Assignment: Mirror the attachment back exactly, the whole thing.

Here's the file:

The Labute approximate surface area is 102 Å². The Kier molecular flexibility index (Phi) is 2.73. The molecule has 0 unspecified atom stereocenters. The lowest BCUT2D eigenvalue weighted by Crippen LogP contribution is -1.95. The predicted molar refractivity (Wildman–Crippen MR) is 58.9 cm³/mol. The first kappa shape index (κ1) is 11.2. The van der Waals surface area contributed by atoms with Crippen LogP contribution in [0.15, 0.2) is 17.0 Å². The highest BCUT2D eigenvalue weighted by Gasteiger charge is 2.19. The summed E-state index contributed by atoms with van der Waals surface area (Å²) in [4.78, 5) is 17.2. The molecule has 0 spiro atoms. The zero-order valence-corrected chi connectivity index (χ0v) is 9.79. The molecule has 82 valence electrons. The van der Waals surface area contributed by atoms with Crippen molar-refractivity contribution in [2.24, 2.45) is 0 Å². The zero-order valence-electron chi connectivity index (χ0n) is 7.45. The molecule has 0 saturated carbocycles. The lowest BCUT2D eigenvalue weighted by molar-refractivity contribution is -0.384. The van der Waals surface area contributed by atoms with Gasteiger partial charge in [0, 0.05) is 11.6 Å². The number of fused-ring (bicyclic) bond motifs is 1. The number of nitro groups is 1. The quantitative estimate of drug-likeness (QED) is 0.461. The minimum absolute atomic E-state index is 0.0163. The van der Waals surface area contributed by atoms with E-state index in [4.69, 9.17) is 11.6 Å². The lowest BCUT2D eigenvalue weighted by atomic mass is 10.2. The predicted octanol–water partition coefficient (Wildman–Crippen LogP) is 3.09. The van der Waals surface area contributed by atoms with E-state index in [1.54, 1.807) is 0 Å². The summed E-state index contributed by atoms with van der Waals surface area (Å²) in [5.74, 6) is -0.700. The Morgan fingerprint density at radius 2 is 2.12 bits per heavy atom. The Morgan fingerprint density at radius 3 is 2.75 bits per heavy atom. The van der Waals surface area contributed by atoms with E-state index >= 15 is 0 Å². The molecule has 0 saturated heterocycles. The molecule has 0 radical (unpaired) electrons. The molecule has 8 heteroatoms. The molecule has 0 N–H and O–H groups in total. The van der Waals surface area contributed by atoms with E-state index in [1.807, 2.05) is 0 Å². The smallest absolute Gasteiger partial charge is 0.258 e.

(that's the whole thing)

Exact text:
The Labute approximate surface area is 102 Å². The Kier molecular flexibility index (Phi) is 2.73. The molecule has 0 unspecified atom stereocenters. The lowest BCUT2D eigenvalue weighted by Crippen LogP contribution is -1.95. The predicted molar refractivity (Wildman–Crippen MR) is 58.9 cm³/mol. The first kappa shape index (κ1) is 11.2. The van der Waals surface area contributed by atoms with Crippen LogP contribution in [0.15, 0.2) is 17.0 Å². The highest BCUT2D eigenvalue weighted by Gasteiger charge is 2.19. The summed E-state index contributed by atoms with van der Waals surface area (Å²) in [4.78, 5) is 17.2. The molecule has 0 spiro atoms. The zero-order valence-corrected chi connectivity index (χ0v) is 9.79. The molecule has 82 valence electrons. The van der Waals surface area contributed by atoms with Crippen molar-refractivity contribution in [2.24, 2.45) is 0 Å². The zero-order valence-electron chi connectivity index (χ0n) is 7.45. The molecule has 0 saturated carbocycles. The lowest BCUT2D eigenvalue weighted by molar-refractivity contribution is -0.384. The van der Waals surface area contributed by atoms with Gasteiger partial charge in [0, 0.05) is 11.6 Å². The number of fused-ring (bicyclic) bond motifs is 1. The number of nitro groups is 1. The quantitative estimate of drug-likeness (QED) is 0.461. The minimum absolute atomic E-state index is 0.0163. The van der Waals surface area contributed by atoms with E-state index in [4.69, 9.17) is 11.6 Å². The lowest BCUT2D eigenvalue weighted by atomic mass is 10.2. The predicted octanol–water partition coefficient (Wildman–Crippen LogP) is 3.09. The van der Waals surface area contributed by atoms with E-state index in [1.54, 1.807) is 0 Å². The summed E-state index contributed by atoms with van der Waals surface area (Å²) in [5.74, 6) is -0.700. The Morgan fingerprint density at radius 2 is 2.12 bits per heavy atom. The Morgan fingerprint density at radius 3 is 2.75 bits per heavy atom. The van der Waals surface area contributed by atoms with E-state index >= 15 is 0 Å². The molecule has 0 saturated heterocycles. The molecule has 0 radical (unpaired) electrons. The molecule has 8 heteroatoms. The molecule has 0 N–H and O–H groups in total. The van der Waals surface area contributed by atoms with E-state index in [1.807, 2.05) is 0 Å². The smallest absolute Gasteiger partial charge is 0.258 e.